What if there is no dark matter? A unique prediction of “Modified Gravity” challenges a dark notion

Messier 63 Galaxy sunflower

The best example is represented by the Sunflower galaxy (Messier 63 / NGC 5055) with the strongest outer range among SPARC galaxies, whose well-measured orbital curve exhibits decays gently at a large radial speed and can only be properly modeled by an external field. effect. Credit: ESA / Hubble & NASA

A team of international colleagues seeks an ‘outside field effect,’ a prediction specific to MOND, a dark subject idea competitor.

An international group of scientists, including Case Western Reserve University Astronomy Chair Stacy McGaugh, has published research that claims that the idea is competitive with the idea- a popular dark subject idea makes a more dramatic prediction of a galactic phenomenon that seems to go against the classic rules of gravity.

This is important, the astronomers say, because it establishes the concept – known as modified Newtonian dynamics (MOND), or “altered gravity” – as a possible explanation for a cosmological dilemma: that it galleries seem to be pushing long-adopted gravity rules. it was discovered by Sir Isaac Newton in the late 1600s.

The secret: For decades, we’ve measured more attraction in place than we think we should have – there isn’t enough visible or recognizable material to describe it.

Proponents of dark matter therefore argue that most of the known universe is made of a material that does not interact with light, making it invisible and invisible. understand – but that this substance makes up much of the attraction among galleries. It has been a leading theory for nearly 50 years.

MOND theory, another explanation introduced by the physicist Mordehai Milgrom from the Weizmann Institute (Israel) in the early 1980s, states that this distraction is due to the slightly modified gravity rules. .

Instead of applying too much traction to a previously unseen, unrecognizable dark matter, MOND suggests that gravity at low acceleration is stronger than would be expected with true Newtonian understanding.

Moreover, MOND made a bold prediction: movements within an object in the cosmos should be not only proportional to the size of the object itself, but also the gravitational pull from all other masses in the cosmos. universe – known as the “outer field effect” (EFE).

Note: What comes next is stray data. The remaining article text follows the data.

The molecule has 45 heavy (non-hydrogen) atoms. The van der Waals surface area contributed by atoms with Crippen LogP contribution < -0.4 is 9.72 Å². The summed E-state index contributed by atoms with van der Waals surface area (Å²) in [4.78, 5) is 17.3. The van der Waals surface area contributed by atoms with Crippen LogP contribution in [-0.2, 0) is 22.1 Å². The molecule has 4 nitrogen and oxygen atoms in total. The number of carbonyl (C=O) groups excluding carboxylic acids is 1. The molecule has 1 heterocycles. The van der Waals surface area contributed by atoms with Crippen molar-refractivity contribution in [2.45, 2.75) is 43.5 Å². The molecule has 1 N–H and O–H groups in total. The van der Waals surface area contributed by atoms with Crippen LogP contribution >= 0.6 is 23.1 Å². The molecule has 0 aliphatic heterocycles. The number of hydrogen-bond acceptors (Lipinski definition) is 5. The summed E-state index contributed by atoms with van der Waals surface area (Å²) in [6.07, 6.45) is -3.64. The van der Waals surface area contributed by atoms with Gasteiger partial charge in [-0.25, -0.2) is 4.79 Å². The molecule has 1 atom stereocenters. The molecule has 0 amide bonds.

Milgrom said the findings, if proven to be strong, are “the smoke gun that proves that galaxies are governed by altered dynamics rather than adherence to Newton’s laws and commonality.”

150 galaxies tested for EFE

McGaugh and his colleagues, led by Kyu-Hyun Chae, of Sejong University in South Korea, say they found this EFE in more than 150 galaxies studied.

Their results were recently published in The Astrophysical Journal.

“The external impact is a specific signature of MOND that does not occur in Newton-Einstein severity,” McGaugh said. “This is not at all like conventional theory in the dark. Finding this effect is a real no-brainer. ”

The team of six astronauts and astronauts includes lead author Chae and other partners from the United Kingdom, Italy and the United States.

“I’ve been working on the idea that it’s a dark affair, and I was very surprised by this result,” Chae said. “Initially, I was reluctant to explain our own findings in relation to MOND. But now I can’t deny that the results as they stand clearly support MOND rather than the dark topic hypothesis. ”

Analyzing rotating galaxies

The group analyzed 153 orbital loops of disk galaxies as part of their study. The galleries were selected from the Spitzer Photometry and Accurate Rotation Curves (SPARC) database, created by another collaborator, Federico Lelli, during his postdoctoral studies at Case Western Reserve, McGaugh and co-author James Schombert , from the University of Oregon.

In addition to Chae, McGaugh, Lelli and Schombert, the authors of the research were Pengfei Li from Case Western Reserve and Harry Desmond from the Oxford University.

The scientists said they eliminated EFE by claiming that galaxies in strong outdoor areas would slow down (or exhibit declining circulation loops) more often than galaxies in weaker outdoor areas – as would be expected from MOND alone.

Lelli said he was initially skeptical of the results “because the external impact on circulation loops is expected to be very small. We spent months exploring different systems. In the end, it was clear we had a really hard track. ”

McGaugh said that suspicion is part of the scientific process and that he understands the willingness of many scientists to consider MOND as a potential.

“I came from the same place as those in a dark community,” he said. “It hurts to think we could be so wrong. But Milgrom predicted this 30 years ago with MOND. No other theory expected the observed behavior. ”

Fact: “Testing the principle of strong equality: detecting the impact of external sites in rotary-assisted galleries” by Kyu-Hyun Chae, Federico Lelli, Harry Desmond, Stacy S. McGaugh, Pengfei Li and James M. Schombert, 20 November 2020, The Astrophysical Journal.
DOI: 10.3847 / 1538-4357 / abbb96

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